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Date: Thu, 05 Jan 2012 22:22:21 +1100
From: David Hicks <>
Subject: Re: speaking of DoS, openssh and dropbear

iptables (/ip6tables) already allows for rate limiting via the hashlimit
match extension. The inbuilt support for source masks makes it easy to
progressively block larger subnets if an attacker has control over large
subnets with many available IP addresses.

Assume that or fd01:2345:6789::1 starts flooding your server
with 50 connection requests to SSH per second. iptables/ip6tables (via
the hashlimit extension) is configured to prevent more than 3 SSH
connection attempts per 15 minutes per IPv4 address (/32) or /64 IPv6
allocation. After the first 3 SYN packets from the attacker, all further
SYN packets will be dropped/recorded/whatever until >=15 minutes pass
without another SYN packet arriving. It may also be possible to reset
any existing connections the attacker has to the server and add the
attacker to a temporary blacklist that drops all their traffic.

You may also have another rule configured such that no more than 30 SSH
connection attempts are allowed per 15 minutes per /24 IPv4 allocation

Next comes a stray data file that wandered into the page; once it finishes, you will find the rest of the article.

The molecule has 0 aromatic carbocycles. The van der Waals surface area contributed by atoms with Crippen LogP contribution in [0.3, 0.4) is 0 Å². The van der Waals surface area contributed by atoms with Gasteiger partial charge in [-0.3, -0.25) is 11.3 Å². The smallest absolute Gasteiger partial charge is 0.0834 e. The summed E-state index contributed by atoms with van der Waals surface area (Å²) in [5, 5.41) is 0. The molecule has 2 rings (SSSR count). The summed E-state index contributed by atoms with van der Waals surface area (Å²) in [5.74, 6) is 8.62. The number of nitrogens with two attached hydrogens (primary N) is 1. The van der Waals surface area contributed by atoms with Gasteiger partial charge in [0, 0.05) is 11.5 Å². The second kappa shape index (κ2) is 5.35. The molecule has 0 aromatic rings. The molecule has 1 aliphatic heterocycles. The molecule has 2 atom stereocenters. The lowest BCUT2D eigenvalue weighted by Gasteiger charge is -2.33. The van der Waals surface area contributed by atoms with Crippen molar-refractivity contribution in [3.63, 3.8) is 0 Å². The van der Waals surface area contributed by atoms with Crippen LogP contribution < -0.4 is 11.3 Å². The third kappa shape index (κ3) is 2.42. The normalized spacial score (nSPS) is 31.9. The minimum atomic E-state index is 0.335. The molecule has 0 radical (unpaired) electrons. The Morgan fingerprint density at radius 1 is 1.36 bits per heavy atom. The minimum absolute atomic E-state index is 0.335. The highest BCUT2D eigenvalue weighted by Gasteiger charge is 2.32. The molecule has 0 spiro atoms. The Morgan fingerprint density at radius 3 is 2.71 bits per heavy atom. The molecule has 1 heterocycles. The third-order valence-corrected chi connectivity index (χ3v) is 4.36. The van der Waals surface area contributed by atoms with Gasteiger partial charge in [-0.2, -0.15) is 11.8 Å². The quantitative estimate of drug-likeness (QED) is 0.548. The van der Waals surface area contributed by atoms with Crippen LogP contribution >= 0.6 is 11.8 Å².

or /48 IPv6 allocation. An attacker that controls or
fd01:2345:6789::0/48 (not the best example) would no longer be able to
utilise a compromised subnet to bypass the more stringent 3
connections/15 minutes rule.

It is worth noting that the man page for ip6tables appears to contain an
error[1] for the --hashlimit-srcmask argument. The manual indicates
values for the mask must range from 0 to 32 bits (correct for IPv4).
However values from 0 to 128 seem to be supported[2] if ip6tables is
being used.

OpenBSD's pf also allows for connection rate limiting with the
"max-src-conn-rate" restriction. I haven't investigated how this works
in comparison to iptables/hashlimit or whether it can support grouping
of addresses sharing a common mask.

The question these approaches raise is whether it is advisable to
reinvent rate limiting in each and every network daemon. Performing rate
limiting at the system/interface level prevents unwanted and expensive
context switches to each daemon. Configuration and maintenance is much
simpler because administrators don't need to learn 50 different ways to
configure rate limiting for each daemon. There is also less risk for
bugs to be written into the rate limiting implementation of each daemon.

On a technical note, rate limiting requires a small amount of memory
(buckets) to store information about recent connections. For this
reason, allowing IPv6 rate limiting granularity at the /128 level would
be inadvisable as an attacker with /64 addresses could quickly exhaust
the table capacity/available memory. The design of the data structures
and algorithms for the table need to be very efficient. Taking it down
another level, a table that is larger than available L1-L3 cache could
further degrade performance ([4] and [5] discuss hash tables and CPU


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